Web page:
Striking emotion and emphatic soul
Bettye LaVette’s newest album Blackbirds portrays a strong emotional through-line and deals with subjects of love, loss and moving forward, as it highlights influential black vocalists from across the annals of music history. Each of the nine tracks embodies a separate feeling in regards to these themes, and if there has ever been a case for there being more than five stages of grief, this is it.
From the album’s first song “I Hold No Grudge,” a reinterpretation of Nina Simone’s 1967 single, the tone is set with an immediate declaration of emotional neutrality that is clearly both not true, and not deserved. As with the other songs on this album, LaVette’s singing style draws this song into an intensely personal landscape. The way that the percussion chugs out sixteenth notes underneath LaVette’s powerful, raw vocals without fail evokes the situation; while the singer says that she wants to have peace by referencing the laurel wreath, there is an underlying intensity that implies this desire isn’t genuine, that there is still an element left unsaid or perhaps even stifled.
The third track, “Blues For The Weepers,” is another standout thanks to its undeniable groove and somber lyrics. These two facets balance each other out—neither dominates the space, each lifting one another up to make a well-rounded listening experience. There is an air across multiple tracks on this album that, although things are dour, it is up to people to keep moving forward and putting one foot in front of the other.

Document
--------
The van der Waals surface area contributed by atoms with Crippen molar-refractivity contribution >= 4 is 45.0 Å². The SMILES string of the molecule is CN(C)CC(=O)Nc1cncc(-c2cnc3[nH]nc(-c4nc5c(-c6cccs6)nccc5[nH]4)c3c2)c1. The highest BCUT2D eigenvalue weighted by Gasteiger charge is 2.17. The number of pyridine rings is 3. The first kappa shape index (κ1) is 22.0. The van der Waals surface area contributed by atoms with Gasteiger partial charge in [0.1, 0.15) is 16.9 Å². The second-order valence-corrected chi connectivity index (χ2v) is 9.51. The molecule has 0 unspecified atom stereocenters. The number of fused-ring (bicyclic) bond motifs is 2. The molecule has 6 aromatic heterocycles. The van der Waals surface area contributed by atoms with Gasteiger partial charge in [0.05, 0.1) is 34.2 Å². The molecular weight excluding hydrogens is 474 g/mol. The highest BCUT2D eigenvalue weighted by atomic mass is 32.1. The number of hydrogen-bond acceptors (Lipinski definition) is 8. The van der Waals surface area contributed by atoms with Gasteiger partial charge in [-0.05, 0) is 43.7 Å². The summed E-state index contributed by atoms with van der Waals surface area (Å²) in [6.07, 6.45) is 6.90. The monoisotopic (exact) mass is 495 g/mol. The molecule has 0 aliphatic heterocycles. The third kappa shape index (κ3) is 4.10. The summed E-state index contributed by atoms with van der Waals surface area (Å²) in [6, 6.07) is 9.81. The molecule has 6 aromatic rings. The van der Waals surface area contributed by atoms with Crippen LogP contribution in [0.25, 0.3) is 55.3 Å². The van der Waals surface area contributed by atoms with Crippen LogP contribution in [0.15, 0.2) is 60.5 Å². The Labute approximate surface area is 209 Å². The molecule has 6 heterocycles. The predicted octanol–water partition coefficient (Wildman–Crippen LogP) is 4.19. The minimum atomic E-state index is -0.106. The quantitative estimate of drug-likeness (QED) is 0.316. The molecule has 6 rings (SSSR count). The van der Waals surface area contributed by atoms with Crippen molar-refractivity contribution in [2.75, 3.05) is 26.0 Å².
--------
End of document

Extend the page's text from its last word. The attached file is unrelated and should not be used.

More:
Things do take a turn downwards across the middle of the album with “Book of Lies” and “Drinking Again,” which bookend the track “In the Dark,” an on-its-face romantic number with a serious passionate kick. However, in the broader context of the album, it is next to impossible to feel like the events of “In the Dark” might not be the best idea for any party involved.
Near the album’s closing point, “Strange Fruit” and “Save Your Love For Me” make a strange pair of penultimate tracks. They mirror off of each other, what with the hopeful vibe of “Strange Fruit” and the ultimately resigned nature of “Save Your Love for Me.” This speaks to an internal conflict in the narrative, one of being so incredibly optimistic about things turning out for the better some day, and at the same point being nearly tongue-in-cheek pessimistic of getting to see it. The track that closes out the record is LaVette’s rendition of the Beatles’ song “Blackbird,” which in this context feels like a soulful ode to the artists referenced on the tracks beforehand. Furthermore, in the emotional graph of the album, “Blackbird” marks a high point right at the end. It is a song of raising one’s head high and moving forward, acknowledging the trials of the past and letting them propel you forward.
Blackbirds is a well-curated collection of highly powerful music that invokes some of history’s finest artists and, in doing so, effectively tells a story about the less delightful and yet often necessary aspects of life.